If you haven’t heard of the Periodic Table of Videos, you’re missing out. Five years ago, the team aimed at making a video for each element of the periodic table, highlighting their history, uses and any interesting facts about each one. They’re interesting to any lover of chemistry or science in general – adults and children alike. Even so, no one expected them to prove so popular – the channel has now hit over 350,000 subscribers from around the globe.

The channel took off to such an extent that the videos have now been extended, with videos about current events and news in the science community, significant molecules and compounds in the world right now, and many of the elements are having new videos made about them. As the videos became more popular, funding was increased and many of the videos now involve trips to far off destinations such as Sydney’s Bondai Beach and and the base camp of Mount Everest.

Much of the success may be attributed to the popularity of the videos’ main personality – Professor Martyn Poliakoff. Viewers love both his ‘mad scientist’ appearance and his genuine passion for chemistry, and we’ve even had visitors flying over from abroad to visit him in person. Other members of our academic staff feature in the videos as well, giving their expert insight into elements that interest them and getting involved with the demonstrations – including my own supervisor, Dr Deborah Kays.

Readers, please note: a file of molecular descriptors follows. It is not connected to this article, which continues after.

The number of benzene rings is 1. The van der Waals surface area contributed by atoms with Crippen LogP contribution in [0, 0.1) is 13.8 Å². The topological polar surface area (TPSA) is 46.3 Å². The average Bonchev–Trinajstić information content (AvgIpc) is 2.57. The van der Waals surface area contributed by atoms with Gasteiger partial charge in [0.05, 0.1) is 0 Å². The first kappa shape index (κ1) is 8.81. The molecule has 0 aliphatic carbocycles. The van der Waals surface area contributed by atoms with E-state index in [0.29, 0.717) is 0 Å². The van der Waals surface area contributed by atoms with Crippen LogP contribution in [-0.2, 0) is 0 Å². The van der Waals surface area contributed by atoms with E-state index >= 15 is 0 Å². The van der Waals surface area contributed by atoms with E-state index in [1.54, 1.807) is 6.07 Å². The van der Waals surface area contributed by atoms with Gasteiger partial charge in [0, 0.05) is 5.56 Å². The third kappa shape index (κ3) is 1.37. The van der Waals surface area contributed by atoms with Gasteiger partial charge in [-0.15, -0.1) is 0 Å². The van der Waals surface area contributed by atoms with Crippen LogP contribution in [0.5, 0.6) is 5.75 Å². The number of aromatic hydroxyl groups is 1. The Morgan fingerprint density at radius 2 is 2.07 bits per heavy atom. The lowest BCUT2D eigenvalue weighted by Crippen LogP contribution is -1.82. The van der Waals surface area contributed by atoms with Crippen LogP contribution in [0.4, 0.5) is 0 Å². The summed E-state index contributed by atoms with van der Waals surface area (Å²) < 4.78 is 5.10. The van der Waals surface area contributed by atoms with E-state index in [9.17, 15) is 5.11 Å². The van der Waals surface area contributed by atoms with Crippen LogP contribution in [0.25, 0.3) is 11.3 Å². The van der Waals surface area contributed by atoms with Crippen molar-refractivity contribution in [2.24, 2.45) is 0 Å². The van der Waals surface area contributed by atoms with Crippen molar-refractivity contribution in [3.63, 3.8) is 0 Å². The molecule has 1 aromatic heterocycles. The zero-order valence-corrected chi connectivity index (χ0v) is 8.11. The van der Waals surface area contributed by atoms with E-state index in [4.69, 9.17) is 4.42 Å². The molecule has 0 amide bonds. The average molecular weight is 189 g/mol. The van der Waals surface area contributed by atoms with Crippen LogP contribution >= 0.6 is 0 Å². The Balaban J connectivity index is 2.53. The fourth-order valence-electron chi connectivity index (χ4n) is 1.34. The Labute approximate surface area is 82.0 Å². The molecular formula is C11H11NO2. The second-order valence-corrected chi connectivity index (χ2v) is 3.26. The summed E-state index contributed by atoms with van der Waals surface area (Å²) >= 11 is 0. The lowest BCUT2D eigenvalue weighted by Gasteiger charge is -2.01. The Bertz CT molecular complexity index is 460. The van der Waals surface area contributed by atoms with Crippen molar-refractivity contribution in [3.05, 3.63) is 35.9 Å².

If you’re interested in the elements, I strongly suggest you take a peek. There’s plenty of everyone – with fun, flashes and bangs, and maybe a bit of education along the way. We all thoroughly enjoy watching them here at the university, and I’m sure you will too!

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Some Elemental History and Not So Bohring After All? – 2 Book Reviews by New Scientist

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I’m personally a big fan of literature about the history of Chemistry, and today I came across two book reviews on the New Scientist website which might be of interest to any lovers of scientific history in general.